Billet de blogue
When NAFTA was signed in 1993 it was a pioneer with its environmental side agreement. Now environmental considerations are a staple of every major trade agreement worldwide and are a common topic at the World Trade Organization. As the NAFTA negotiators navigate numerous twists and turns, including coming to grips with the possibility that the U.S. may not want an agreement at all, here are 5 ways that NAFTA could be modernized to nurture a cleaner North American economy, including the growth of clean technologies.
5 ways NAFTA could nurture a clean economy:
The trading partners could start by not paying the polluters. Renewable energy faces enough hurdles as it is. The three governments agreed, under the G-20, to end subsidies to fossil fuels. They have not done so and should.
They could encourage the growth of the cleantech market by signing an agreement on free movement of environmental goods and services. Governments have argued about this in the WTO for years. Let North America take the lead and break this roadblock.
Governments could set a good example for the private sector through their massive purchasing power. Governments in the three countries annually spend billions of dollars buying things. Incentives for green or low-carbon goods and services could be included.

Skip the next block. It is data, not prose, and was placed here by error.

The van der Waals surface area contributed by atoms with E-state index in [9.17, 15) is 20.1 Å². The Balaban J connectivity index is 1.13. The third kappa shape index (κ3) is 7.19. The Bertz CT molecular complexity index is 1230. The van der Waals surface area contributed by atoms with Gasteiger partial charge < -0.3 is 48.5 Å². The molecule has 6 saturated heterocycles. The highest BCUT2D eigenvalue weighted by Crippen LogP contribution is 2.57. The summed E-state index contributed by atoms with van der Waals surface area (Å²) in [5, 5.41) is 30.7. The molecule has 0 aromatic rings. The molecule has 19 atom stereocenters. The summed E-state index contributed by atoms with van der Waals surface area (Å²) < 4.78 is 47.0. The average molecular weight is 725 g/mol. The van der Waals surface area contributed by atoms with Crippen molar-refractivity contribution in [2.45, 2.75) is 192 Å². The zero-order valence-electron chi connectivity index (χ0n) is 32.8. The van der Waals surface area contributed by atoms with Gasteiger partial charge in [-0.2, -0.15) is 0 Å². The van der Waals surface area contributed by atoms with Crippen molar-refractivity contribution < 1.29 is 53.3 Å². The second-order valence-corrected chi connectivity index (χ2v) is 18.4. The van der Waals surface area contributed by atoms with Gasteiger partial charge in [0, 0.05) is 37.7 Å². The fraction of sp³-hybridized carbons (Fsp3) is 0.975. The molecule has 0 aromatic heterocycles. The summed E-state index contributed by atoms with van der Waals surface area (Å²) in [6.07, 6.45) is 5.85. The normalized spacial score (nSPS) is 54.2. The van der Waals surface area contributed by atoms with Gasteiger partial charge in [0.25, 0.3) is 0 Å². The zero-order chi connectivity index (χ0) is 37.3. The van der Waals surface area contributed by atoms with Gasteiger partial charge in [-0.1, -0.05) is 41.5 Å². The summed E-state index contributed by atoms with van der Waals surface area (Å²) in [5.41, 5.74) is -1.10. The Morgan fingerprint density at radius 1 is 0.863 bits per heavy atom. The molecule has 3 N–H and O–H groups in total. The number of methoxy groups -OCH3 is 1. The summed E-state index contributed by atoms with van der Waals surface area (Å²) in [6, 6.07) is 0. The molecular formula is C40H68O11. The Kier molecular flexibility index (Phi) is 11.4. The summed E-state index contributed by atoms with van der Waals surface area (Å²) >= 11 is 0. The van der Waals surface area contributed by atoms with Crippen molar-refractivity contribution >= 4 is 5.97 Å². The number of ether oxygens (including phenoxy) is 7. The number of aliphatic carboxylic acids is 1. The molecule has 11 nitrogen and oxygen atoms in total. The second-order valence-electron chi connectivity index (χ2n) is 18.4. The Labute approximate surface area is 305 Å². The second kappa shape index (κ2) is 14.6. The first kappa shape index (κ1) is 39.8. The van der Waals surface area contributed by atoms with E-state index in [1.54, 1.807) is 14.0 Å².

Negotiators could also agree to harmonize product efficiency standards. A recent study predicted that harmonizing standards at the highest current levels for things like televisions, industrial pumps and lighting would shave 11% off global energy consumption by 2030 and spur the market for energy-efficient goods.
Finally, a growing cleantech sector requires both government support for R&D and the protection of Intellectual Property Rights. The U.S. is currently pushing the IP language of the now moribund TPP, which was drafted by the U.S. and designed to help U.S. industry. As Jim Balsillie has argued, if Canada agrees to that text, our cleantech industries will be put at a major disadvantage.
Lots to do. So little time.
Authored by David Runnalls, a part-time professor for the Institute of the Environment's Graduate Programs; a Senior Fellow at Smart Prosperity Institute, and Former President, International Institute for Sustainable Development, and Chair, International Centre for Trade and Sustainable Development (Geneva).
Originally published on the Smart Prosperity Institute blog.